In 1992, WHO classified OM for histological typing of odontogenic tumors: "A benign tumor, which is of ectomesenchymal origin with or without the presence of odontogenic epithelium. [3],[5] Traditionally, OM is mainly circumstantial, involving teeth bearing areas associated with unerupted tooth with histologically resemblance to dental mesenchyme (dental papilla, follicle or periodontal ligament) and the sporadic presence of islands of odontogenic epithelium. [3] The Mucoid tumors of soft tissue represent significant differences in biologic behavior, ranging from harmless to malignant neoplasms. As an osseous entity, however, OMs of the jaws are considered slow-growing tumors with the potential for extensive bone destruction, cortical expansion, and a relatively high recurrence rate. [10] In presented paper, both cases had different clinical picture and biological behavior. First case had slow growing lesion with asymptomatic condition but with a recurrent history and another case had faster growth, facial asymmetry, the destructive and expansile nature, affecting surrounding vital structures resembling malignant tendency.

The tumor occurs across an age group that varies from 22.7 to 36.9 years. [6],[9] It is rarely seen in patients younger than 10 years and older than 50 years of age. [2],[5],[6],[9] According to  Farman et al., suggested mean age of maxillary OM for men was 29.2 years and 35.3 years for women while in mandibular OM in men occur at mean age of 25.8 years and 29.3 years for women. [11] Gunahan et al. and Regazi et al. reported a distinct predominance in females (64-95%) and a predilection for the mandible. [12],[13] Keszler et al. noted that 8% of OMs occurred in children of <16 years. [14],[15] Posterior Mandible is more frequently affected than the maxilla. [3],[4],[5],[6] According to Reichart and Philipsen, mandibular myxomas accounted for 66.4%, with 33.6% in the maxilla. Whereas 65.1% of mandibular cases located in molar-premolar region, 73.8% were located in same areas of the maxilla. [2],[3],[16] In presented, both cases, one patient was male with 36 years of age with lesion found on anterior maxilla and another was female with 28 years of age and lesion was found in the posterior maxilla.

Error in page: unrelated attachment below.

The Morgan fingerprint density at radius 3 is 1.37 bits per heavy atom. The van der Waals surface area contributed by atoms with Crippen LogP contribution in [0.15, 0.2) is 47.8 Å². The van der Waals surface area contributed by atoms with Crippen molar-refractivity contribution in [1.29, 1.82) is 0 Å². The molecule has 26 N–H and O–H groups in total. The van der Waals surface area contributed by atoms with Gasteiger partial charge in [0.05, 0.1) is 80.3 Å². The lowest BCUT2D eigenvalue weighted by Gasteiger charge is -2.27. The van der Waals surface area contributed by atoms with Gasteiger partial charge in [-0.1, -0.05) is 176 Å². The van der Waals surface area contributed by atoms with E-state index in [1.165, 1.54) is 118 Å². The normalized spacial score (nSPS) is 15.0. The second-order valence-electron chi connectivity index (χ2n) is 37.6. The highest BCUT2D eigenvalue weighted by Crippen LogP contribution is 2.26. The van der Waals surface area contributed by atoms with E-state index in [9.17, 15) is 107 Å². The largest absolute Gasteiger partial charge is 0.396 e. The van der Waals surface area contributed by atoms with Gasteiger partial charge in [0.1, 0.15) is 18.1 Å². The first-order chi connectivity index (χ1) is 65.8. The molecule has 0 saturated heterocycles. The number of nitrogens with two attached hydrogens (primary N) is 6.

Most often OMs are first noticed as a result a slowly growing increasing swelling or asymmetry of the affected jaw. [3] Growth may be rapid with infiltration of neighboring soft tissue structures. OM of the maxilla may be asymptomatic or on examination, it may present as heaviness, swelling of cheek or palate, malocclusion or loosening of teeth. [16] Displacement of teeth has been registered in 9.5% of the cases. Lesions are generally painless, and ulceration of the overlying oral mucosa occurs only when the tumor interferes with dental occlusion. When the maxillary sinus is involved, OM often fills the entire antrum. [2],[3],[16] They may still involve the palate, orbit, and nasal cavity, causing symptoms associated with this structures. [4],[5] In severe cases, nasal obstruction or exophthalmus may be the leading symptoms. [2],[3],[16] In the mandible, OM may involve the neurovascular bundle in the mandibular canal. [17] Our both cases were of maxilla in which first case was totally asymptomatic with slow growth, and another had all classical features accordance to review.